Photo: The tarp aisle at West Ashley Hardware was completely whiped out during Hurricane Florence preparations
Hurricane Florence was a boom for some businesses and a bust for others
by Bill Davis | News Editor
While Hurricane Florence may not have slammed into Charleston, she affected different West Ashley businesses in different ways.
Welcome to West Ashley 2.0, where the old Walmart closed days early but the new Whole Foods stayed open.
Where Publix on Sam Rittenberg stayed open longer than any other nearby grocery store, and smaller spots stayed open, serving food, water, and “beverages” all the way through what was supposed to be this year’s “Storm of the Century.”
Storeowners and managers had a tough job. They had to balance commitment to customers with their staffs’ safety, while at the same time boning up on meteorology.
A small staff at Voodoo Tiki Bar and Lounge in Avondale slung drinks and food long after many nearby restaurants had boarded up their windows. Maybe that was to be expected, as it also stayed open for Snowmageddon earlier this year, when bartenders walked to work.
Once again, for this “natural disaster,” Voodoo owner Mike Kulick left the decision of whether to open or hide to the management crew at each of his various restaurants, which includes the new Tattooed Moose in the Citadel Mall.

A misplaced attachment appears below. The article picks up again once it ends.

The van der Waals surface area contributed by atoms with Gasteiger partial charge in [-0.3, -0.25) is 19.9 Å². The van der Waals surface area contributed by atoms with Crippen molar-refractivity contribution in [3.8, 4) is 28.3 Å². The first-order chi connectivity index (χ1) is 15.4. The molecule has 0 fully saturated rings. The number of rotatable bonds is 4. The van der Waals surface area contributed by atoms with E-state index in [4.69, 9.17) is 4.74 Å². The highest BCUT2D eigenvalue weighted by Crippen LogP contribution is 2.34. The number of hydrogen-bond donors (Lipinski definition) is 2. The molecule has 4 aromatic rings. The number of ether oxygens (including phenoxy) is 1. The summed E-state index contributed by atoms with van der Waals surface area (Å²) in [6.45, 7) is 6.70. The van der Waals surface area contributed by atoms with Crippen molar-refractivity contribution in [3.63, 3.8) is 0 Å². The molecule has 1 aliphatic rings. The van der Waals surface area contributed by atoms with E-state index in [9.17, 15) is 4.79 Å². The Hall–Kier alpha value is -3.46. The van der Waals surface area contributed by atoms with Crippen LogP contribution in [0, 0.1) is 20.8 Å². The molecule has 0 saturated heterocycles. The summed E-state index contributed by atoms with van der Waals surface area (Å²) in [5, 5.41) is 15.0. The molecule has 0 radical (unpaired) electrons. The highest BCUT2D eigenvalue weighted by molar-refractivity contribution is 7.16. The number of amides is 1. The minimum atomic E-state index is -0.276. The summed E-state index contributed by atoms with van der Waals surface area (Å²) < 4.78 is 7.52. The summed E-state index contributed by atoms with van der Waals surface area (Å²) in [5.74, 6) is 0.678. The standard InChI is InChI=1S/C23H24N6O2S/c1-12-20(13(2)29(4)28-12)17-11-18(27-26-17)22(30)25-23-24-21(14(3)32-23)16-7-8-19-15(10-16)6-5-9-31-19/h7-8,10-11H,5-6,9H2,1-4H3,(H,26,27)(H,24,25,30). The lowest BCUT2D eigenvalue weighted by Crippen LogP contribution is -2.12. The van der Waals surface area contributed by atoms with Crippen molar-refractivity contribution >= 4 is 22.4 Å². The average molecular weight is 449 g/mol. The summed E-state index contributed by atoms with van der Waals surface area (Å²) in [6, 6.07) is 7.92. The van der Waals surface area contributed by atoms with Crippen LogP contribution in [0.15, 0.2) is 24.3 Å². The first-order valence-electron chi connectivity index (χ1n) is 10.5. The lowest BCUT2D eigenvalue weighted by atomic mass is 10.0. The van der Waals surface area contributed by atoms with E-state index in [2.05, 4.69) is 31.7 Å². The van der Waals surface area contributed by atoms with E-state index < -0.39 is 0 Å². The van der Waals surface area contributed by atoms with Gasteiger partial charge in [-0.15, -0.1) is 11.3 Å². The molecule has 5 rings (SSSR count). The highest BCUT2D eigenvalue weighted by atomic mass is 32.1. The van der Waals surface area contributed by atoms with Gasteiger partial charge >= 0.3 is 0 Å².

“As owner, I recommend people leave when the evacuation is ordered,” said Kulick “That said, if everyone wants to stay open for the neighborhood, that’s why we’re there.”
But, he adds, if it looks like things are “gonna get hairy, we pull the plug.”
For businesses like Voodoo and Taco Spot that stayed open throughout the evacuation period, it meant profits. Waylon Cain said his West Ashley True Value at the corner of Wappoo Road and St. Andrews Boulevard did four times its regular business by staying open through Saturday. “It was crazy,” said Cain, who had several trucks of reinforcements delivered almost daily.
Cain said his store sold 400 five-gallon gas cans, “as well as every flashlight, all the sand, every piece of charcoal, battery, tarp, piece of plastic, and chainsaw we had in the store.”
Cain said it reminded of his days bartending in college, when everyone was just running around at full tilt but not bumping into each other. “All of my guys were there to help,” he said the following week, obviously still riding the adrenaline rush.
Around the corner at Charleston Sports Pub, Perry Freeman’s guys were dishing out a limited menu with football and baseball games on every television to a full restaurant.
Not everyone was so blessed.
On Savannah Highway, Michael Bessinger made the decision to close his family’s Bessinger’s BBQ Restaurant because most the staff had requested off, fearing for the worst from Florence.
Bessinger estimated to have lost close to $30,000 in business, which he won’t recoup from disaster insurance because of how long the evacuation was ordered for.
Fighting for a check from the insurance company simply isn’t worth it and no monies can be recovered for the employees, owners, spoilage, or loss of revenue, he said.